South Wangaratta History Overview

Prior to European Settlement, the traditional custodians of the South Wangaratta area were the Bangerang/Pangerang People. This area provided a rich resource of permanent springs and abundant flora and fauna. The lee side of the ranges gave shelter from the cold westerly winds, especially during the colder months. Seasonally, large gatherings of clans occurred and corroborees were held near permanent springs in this area.

Following reports by Hume and Hovell in 1824 and Major Mitchell in 1836, squatters soon moved into the area, bringing sheep and cattle with them. South Wangaratta was part of William Clark's 16,000 acre "Ovens Crossing Place" run and the eastern slope of the Warby Ranges was part of Benjamin Warby's "Taminick Plains" run of 23,000 acres.

In 1858, the Geodetic Survey of Victoria commenced. Surveyors divided the colony into large squares from 640 acres to 30 acres, while the majority ranged from 100 acres to 200 acre allotments in this area. These were soon taken up, under certain conditions, by selectors who rapidly set about farming the land.

The rich, fertile soil enabled a diverse range of agriculture to flourish. In 1900 a vineyard was established and later tobacco, flax and cereal crops were grown. Dairying was carried out, while the first commercial citrus crop in Victoria was grown in the area in 1902. A wide range of other fruits including, apples, pears, peaches, plums cherries, figs, walnuts and almonds were also commercially grown. Sheep, cattle and pig production meant that the early farms produced a wide and varied range of products.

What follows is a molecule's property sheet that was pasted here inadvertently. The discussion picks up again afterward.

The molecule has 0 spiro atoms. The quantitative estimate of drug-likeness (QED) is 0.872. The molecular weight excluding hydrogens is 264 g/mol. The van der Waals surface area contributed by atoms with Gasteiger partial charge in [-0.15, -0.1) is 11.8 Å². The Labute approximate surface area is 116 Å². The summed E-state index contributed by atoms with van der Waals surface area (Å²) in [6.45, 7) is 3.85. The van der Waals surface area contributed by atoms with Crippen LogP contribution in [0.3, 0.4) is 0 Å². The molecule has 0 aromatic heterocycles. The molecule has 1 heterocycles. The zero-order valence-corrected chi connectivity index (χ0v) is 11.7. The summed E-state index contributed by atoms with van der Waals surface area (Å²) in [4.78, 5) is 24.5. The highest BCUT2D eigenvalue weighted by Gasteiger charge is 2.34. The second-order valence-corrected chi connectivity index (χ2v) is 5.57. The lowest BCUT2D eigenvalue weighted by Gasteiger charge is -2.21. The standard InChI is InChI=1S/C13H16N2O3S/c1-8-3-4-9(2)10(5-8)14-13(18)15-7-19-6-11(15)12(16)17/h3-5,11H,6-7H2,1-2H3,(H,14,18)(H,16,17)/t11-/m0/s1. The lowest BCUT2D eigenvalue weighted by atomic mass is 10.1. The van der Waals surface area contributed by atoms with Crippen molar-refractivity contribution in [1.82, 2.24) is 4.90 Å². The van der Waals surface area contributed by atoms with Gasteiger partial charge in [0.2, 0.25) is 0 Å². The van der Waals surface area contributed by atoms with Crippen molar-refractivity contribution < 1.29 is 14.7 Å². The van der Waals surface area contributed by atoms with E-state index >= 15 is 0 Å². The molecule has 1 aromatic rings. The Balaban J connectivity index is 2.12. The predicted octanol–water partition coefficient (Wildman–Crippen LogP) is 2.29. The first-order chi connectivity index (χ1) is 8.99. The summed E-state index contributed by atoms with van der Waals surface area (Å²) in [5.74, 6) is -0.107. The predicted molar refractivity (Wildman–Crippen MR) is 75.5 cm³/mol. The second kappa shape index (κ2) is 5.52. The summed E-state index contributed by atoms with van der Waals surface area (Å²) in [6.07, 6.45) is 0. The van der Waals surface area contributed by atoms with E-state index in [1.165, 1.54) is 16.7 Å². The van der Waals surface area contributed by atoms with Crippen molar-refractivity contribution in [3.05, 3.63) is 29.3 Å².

This area was a strong, active, self-reliant community. The South Wangaratta Hall hosted social events including balls, dances, school concerts, card nights and meetings of community groups. For many decades the sporting clubs, volunteer fire brigade and other such groups provided entertainment and protection for, and involvement in the local community.

Today, urban development has changed the face of the area, with many of the larger farming properties now divided into life-style blocks. Cox's Estate, Reith's Estate and Upper Wangandary are examples of this change within the South Wangaratta area.

However, from here, the views of the Ovens and King Valleys and the Alps, remain the same.

Glenside Citrus Grove, South Wangaratta

Glenside Citrus Grove, Kangaroo Gap, South Wangaratta 1955

Carola Citrus Grove, South Wangaratta

Carola Citrus Grove, South Wangaratta 1940